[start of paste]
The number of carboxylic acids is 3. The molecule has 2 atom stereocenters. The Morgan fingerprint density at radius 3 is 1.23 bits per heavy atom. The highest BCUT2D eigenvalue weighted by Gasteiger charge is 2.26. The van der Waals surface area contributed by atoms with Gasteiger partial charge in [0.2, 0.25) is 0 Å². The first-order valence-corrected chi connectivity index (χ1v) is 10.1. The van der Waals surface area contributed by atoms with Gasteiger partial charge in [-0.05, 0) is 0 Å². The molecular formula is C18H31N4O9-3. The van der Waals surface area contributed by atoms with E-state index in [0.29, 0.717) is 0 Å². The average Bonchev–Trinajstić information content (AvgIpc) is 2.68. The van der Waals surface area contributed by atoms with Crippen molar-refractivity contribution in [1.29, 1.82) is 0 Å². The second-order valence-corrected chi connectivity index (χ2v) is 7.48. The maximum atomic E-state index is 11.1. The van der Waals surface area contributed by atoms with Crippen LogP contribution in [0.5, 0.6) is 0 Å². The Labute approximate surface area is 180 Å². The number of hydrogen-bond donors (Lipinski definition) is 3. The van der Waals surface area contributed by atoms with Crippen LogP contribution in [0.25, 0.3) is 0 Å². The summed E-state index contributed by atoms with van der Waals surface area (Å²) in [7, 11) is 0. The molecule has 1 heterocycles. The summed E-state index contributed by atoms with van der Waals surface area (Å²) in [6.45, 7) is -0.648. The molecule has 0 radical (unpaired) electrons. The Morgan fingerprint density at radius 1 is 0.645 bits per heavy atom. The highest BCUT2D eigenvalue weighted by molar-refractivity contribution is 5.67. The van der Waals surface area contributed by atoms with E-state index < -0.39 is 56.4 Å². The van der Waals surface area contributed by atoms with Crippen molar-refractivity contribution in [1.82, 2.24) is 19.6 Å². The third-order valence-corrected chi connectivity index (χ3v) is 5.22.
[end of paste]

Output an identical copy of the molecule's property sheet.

The number of carboxylic acids is 3. The molecule has 2 atom stereocenters. The Morgan fingerprint density at radius 3 is 1.23 bits per heavy atom. The highest BCUT2D eigenvalue weighted by Gasteiger charge is 2.26. The van der Waals surface area contributed by atoms with Gasteiger partial charge in [0.2, 0.25) is 0 Å². The first-order valence-corrected chi connectivity index (χ1v) is 10.1. The van der Waals surface area contributed by atoms with Gasteiger partial charge in [-0.05, 0) is 0 Å². The molecular formula is C18H31N4O9-3. The van der Waals surface area contributed by atoms with E-state index in [0.29, 0.717) is 0 Å². The average Bonchev–Trinajstić information content (AvgIpc) is 2.68. The van der Waals surface area contributed by atoms with Crippen molar-refractivity contribution in [1.29, 1.82) is 0 Å². The second-order valence-corrected chi connectivity index (χ2v) is 7.48. The maximum atomic E-state index is 11.1. The van der Waals surface area contributed by atoms with Crippen LogP contribution in [0.5, 0.6) is 0 Å². The Labute approximate surface area is 180 Å². The number of hydrogen-bond donors (Lipinski definition) is 3. The van der Waals surface area contributed by atoms with Crippen LogP contribution in [0.25, 0.3) is 0 Å². The summed E-state index contributed by atoms with van der Waals surface area (Å²) in [7, 11) is 0. The molecule has 1 heterocycles. The summed E-state index contributed by atoms with van der Waals surface area (Å²) in [6.45, 7) is -0.648. The molecule has 0 radical (unpaired) electrons. The Morgan fingerprint density at radius 1 is 0.645 bits per heavy atom. The highest BCUT2D eigenvalue weighted by molar-refractivity contribution is 5.67. The van der Waals surface area contributed by atoms with E-state index < -0.39 is 56.4 Å². The van der Waals surface area contributed by atoms with Crippen molar-refractivity contribution in [1.82, 2.24) is 19.6 Å². The third-order valence-corrected chi connectivity index (χ3v) is 5.22.